DNA modified MSN-films as versatile biointerfaces to study stem cell adhesion processes
Xingzhen Zhang, Sabine van Rijt
Published: July 2022
A significant bottleneck in the clinical translation of stem cells remains eliciting the desired stem cell behavior once transplanted in the body. In their natural environment, stem cell fate is regulated by their interaction with extracellular matrix (ECM), mainly through integrin-mediated cell adhesion. 2D biointerfaces that selectively present ECM-derived ligands can be used as valuable tools to study and improve our understanding on how stem cells interact with their environment. Here we developed a new type of biointerface based on mesoporous silica nanoparticles (MSN) which are interesting nanomaterials for biointerface engineering because they allow close control over surface physiochemical properties. To create the platform, DNA functionalized MSN (MSN-ssDNA) with varying PEG linker length were developed. Cell adhesion tripeptide RGD was conjugated to a complementary DNA strand, which could specifically bind to MSN-ssDNA to create MSN-dsDNA-RGD films. We showed that MSN-dsDNA-RGD films could promote hMSCs adhesion and spreading, whereas MSN-dsDNA films without RGD resulted in poor cell spreading with round morphology, and low cell adhesion. In addition, we showed that cell adhesion to the films is PEG length-dependent. The design of the platform allows easy incorporation of other and multiple ECM ligands, as well as soluble cues, making MSN-ssDNA based biointerfaces a novel tool to study ligand–stem cell interactions.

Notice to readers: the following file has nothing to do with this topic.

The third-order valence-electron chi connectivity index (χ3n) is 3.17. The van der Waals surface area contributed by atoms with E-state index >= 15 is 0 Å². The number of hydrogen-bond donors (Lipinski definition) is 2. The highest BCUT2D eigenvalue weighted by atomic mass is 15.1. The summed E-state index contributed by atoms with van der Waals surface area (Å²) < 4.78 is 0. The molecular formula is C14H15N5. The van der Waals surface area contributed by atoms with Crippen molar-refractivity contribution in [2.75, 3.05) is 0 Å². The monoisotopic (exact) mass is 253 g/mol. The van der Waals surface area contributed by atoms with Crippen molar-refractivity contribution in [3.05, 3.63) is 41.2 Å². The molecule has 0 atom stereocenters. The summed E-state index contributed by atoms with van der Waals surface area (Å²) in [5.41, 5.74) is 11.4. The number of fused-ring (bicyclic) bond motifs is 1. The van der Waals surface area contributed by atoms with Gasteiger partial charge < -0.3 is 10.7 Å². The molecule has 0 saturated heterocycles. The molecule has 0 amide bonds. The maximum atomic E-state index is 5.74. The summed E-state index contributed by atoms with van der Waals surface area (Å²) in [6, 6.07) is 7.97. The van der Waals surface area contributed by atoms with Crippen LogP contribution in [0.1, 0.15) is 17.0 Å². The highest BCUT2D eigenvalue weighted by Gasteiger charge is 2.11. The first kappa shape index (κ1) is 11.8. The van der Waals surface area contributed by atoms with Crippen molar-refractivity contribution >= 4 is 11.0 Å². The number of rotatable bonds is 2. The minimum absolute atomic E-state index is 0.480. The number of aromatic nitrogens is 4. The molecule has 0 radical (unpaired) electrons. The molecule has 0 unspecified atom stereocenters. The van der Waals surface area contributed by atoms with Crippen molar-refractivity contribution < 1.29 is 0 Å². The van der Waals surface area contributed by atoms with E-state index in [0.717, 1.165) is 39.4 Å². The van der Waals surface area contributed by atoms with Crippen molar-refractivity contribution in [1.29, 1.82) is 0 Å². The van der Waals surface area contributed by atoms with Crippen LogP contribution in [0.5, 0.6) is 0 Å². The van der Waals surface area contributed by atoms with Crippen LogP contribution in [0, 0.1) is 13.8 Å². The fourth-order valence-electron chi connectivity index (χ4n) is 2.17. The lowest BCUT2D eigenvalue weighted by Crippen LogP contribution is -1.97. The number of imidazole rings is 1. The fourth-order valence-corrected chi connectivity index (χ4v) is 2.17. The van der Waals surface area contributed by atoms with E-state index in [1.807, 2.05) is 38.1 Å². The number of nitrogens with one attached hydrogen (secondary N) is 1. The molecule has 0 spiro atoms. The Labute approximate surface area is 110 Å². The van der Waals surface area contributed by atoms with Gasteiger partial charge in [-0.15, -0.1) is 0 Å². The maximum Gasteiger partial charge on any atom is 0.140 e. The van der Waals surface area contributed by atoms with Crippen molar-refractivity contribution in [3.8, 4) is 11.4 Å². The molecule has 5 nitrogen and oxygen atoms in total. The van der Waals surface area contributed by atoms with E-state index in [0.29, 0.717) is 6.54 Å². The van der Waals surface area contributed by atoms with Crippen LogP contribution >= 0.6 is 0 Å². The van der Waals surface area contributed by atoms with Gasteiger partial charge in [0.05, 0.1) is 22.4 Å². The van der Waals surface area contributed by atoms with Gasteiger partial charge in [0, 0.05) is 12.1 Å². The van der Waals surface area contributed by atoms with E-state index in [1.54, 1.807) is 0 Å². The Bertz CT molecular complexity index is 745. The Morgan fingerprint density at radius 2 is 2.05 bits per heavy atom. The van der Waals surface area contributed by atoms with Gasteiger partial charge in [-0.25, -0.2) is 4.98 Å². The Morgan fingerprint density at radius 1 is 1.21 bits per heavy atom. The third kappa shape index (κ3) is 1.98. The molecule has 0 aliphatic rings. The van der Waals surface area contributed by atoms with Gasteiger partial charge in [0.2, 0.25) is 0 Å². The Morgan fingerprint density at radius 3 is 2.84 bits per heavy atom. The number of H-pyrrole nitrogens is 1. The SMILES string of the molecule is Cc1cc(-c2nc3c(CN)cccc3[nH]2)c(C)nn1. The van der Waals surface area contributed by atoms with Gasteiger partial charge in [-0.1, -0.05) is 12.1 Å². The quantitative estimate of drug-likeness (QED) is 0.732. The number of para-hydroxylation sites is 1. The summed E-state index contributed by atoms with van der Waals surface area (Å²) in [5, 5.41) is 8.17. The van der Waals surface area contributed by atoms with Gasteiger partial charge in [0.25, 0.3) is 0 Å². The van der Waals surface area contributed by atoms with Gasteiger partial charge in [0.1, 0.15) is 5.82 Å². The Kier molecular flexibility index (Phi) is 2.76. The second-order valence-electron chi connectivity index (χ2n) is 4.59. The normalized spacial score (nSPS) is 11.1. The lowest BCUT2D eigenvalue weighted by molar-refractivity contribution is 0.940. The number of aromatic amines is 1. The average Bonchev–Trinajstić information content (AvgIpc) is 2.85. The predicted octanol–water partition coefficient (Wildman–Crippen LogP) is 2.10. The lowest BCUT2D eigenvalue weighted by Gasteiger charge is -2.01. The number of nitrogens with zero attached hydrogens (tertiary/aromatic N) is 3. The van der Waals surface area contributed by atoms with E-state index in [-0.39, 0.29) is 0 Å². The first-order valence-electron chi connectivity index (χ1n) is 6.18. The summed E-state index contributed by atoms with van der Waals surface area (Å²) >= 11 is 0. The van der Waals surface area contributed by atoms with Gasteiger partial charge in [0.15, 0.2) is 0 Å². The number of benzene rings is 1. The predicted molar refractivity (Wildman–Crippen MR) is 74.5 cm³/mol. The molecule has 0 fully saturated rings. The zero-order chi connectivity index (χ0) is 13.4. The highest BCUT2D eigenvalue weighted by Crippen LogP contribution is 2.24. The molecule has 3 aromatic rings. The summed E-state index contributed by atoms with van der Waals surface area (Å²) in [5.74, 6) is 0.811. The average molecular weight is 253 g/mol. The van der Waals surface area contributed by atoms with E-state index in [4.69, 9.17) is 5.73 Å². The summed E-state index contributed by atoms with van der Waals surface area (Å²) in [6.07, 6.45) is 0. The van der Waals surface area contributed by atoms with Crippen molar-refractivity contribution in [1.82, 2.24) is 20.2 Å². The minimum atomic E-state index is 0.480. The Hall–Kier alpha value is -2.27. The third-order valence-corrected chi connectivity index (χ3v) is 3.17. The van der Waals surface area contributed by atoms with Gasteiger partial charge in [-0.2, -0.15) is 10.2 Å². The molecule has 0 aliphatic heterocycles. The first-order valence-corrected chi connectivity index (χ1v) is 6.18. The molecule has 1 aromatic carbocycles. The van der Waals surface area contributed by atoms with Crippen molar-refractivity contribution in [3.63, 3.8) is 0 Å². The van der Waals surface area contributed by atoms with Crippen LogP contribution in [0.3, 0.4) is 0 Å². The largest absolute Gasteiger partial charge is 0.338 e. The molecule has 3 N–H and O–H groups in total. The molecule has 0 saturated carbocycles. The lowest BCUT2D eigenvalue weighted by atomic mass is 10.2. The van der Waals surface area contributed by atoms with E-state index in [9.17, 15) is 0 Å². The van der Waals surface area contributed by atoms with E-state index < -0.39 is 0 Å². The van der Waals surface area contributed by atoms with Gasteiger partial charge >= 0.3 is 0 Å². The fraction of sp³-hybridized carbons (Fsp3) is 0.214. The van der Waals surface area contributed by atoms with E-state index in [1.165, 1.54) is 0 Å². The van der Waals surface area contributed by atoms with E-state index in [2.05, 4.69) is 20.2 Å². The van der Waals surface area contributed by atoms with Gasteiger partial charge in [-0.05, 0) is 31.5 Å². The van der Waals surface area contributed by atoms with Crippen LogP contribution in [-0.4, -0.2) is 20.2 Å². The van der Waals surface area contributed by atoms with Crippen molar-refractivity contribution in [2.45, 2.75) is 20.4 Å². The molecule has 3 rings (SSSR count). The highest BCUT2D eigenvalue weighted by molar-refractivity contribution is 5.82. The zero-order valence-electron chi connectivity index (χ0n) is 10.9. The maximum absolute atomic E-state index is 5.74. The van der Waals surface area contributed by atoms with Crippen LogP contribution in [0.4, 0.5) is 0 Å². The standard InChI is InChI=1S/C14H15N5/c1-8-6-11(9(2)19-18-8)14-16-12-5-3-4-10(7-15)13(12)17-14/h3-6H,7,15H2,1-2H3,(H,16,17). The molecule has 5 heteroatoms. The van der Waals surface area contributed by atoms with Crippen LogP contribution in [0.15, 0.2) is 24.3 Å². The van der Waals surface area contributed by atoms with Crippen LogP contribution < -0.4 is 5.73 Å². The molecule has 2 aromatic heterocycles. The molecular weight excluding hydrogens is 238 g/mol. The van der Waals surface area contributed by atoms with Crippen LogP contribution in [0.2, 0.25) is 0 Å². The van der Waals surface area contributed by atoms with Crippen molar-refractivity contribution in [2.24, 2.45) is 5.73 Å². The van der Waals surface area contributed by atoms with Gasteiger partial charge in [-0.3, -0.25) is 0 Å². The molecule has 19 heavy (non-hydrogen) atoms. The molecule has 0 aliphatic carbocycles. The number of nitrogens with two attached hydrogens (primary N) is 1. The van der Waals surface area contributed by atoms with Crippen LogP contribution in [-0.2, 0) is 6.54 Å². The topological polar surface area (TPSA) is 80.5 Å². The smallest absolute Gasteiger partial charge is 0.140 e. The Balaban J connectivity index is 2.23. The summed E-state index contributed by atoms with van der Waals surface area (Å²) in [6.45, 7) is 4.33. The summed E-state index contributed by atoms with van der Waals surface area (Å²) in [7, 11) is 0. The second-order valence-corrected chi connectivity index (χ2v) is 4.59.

Full Access Link: Colloids and Surfaces B: Biointerfaces